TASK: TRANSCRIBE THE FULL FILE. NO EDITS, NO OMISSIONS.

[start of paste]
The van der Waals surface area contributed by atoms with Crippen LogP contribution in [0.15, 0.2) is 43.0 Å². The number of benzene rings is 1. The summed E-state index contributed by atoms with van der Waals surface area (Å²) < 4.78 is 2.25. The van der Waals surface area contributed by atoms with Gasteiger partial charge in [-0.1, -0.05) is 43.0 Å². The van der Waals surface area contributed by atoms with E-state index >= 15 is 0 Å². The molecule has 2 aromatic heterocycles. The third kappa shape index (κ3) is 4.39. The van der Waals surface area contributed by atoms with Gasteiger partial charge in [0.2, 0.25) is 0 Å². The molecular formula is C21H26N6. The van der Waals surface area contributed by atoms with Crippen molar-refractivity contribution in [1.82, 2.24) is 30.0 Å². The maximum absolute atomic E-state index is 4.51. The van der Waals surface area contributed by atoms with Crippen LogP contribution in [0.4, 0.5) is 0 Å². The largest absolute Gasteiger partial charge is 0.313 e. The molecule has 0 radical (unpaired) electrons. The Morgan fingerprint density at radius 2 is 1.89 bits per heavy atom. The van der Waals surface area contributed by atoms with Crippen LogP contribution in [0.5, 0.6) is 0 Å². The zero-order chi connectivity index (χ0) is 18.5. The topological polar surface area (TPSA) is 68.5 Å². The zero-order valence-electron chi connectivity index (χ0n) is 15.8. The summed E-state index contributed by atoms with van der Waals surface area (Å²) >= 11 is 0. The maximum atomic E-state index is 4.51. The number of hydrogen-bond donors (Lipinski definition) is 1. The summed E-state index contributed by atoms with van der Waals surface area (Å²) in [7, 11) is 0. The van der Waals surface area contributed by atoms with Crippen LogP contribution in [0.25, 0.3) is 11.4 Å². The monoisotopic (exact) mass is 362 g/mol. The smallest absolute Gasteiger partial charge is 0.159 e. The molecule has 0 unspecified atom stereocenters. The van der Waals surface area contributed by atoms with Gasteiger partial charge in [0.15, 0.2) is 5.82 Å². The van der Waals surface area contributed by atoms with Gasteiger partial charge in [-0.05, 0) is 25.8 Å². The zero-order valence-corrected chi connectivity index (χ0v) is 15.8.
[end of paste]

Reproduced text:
The van der Waals surface area contributed by atoms with Crippen LogP contribution in [0.15, 0.2) is 43.0 Å². The number of benzene rings is 1. The summed E-state index contributed by atoms with van der Waals surface area (Å²) < 4.78 is 2.25. The van der Waals surface area contributed by atoms with Gasteiger partial charge in [-0.1, -0.05) is 43.0 Å². The van der Waals surface area contributed by atoms with E-state index >= 15 is 0 Å². The molecule has 2 aromatic heterocycles. The third kappa shape index (κ3) is 4.39. The van der Waals surface area contributed by atoms with Gasteiger partial charge in [0.2, 0.25) is 0 Å². The molecular formula is C21H26N6. The van der Waals surface area contributed by atoms with Crippen molar-refractivity contribution in [1.82, 2.24) is 30.0 Å². The maximum absolute atomic E-state index is 4.51. The van der Waals surface area contributed by atoms with Crippen LogP contribution in [0.4, 0.5) is 0 Å². The largest absolute Gasteiger partial charge is 0.313 e. The molecule has 0 radical (unpaired) electrons. The Morgan fingerprint density at radius 2 is 1.89 bits per heavy atom. The van der Waals surface area contributed by atoms with Crippen LogP contribution in [0.5, 0.6) is 0 Å². The zero-order chi connectivity index (χ0) is 18.5. The topological polar surface area (TPSA) is 68.5 Å². The zero-order valence-electron chi connectivity index (χ0n) is 15.8. The summed E-state index contributed by atoms with van der Waals surface area (Å²) >= 11 is 0. The maximum atomic E-state index is 4.51. The number of hydrogen-bond donors (Lipinski definition) is 1. The summed E-state index contributed by atoms with van der Waals surface area (Å²) in [7, 11) is 0. The van der Waals surface area contributed by atoms with Crippen LogP contribution in [0.25, 0.3) is 11.4 Å². The monoisotopic (exact) mass is 362 g/mol. The smallest absolute Gasteiger partial charge is 0.159 e. The molecule has 0 unspecified atom stereocenters. The van der Waals surface area contributed by atoms with Gasteiger partial charge in [0.15, 0.2) is 5.82 Å². The van der Waals surface area contributed by atoms with Gasteiger partial charge in [-0.05, 0) is 25.8 Å². The zero-order valence-corrected chi connectivity index (χ0v) is 15.8.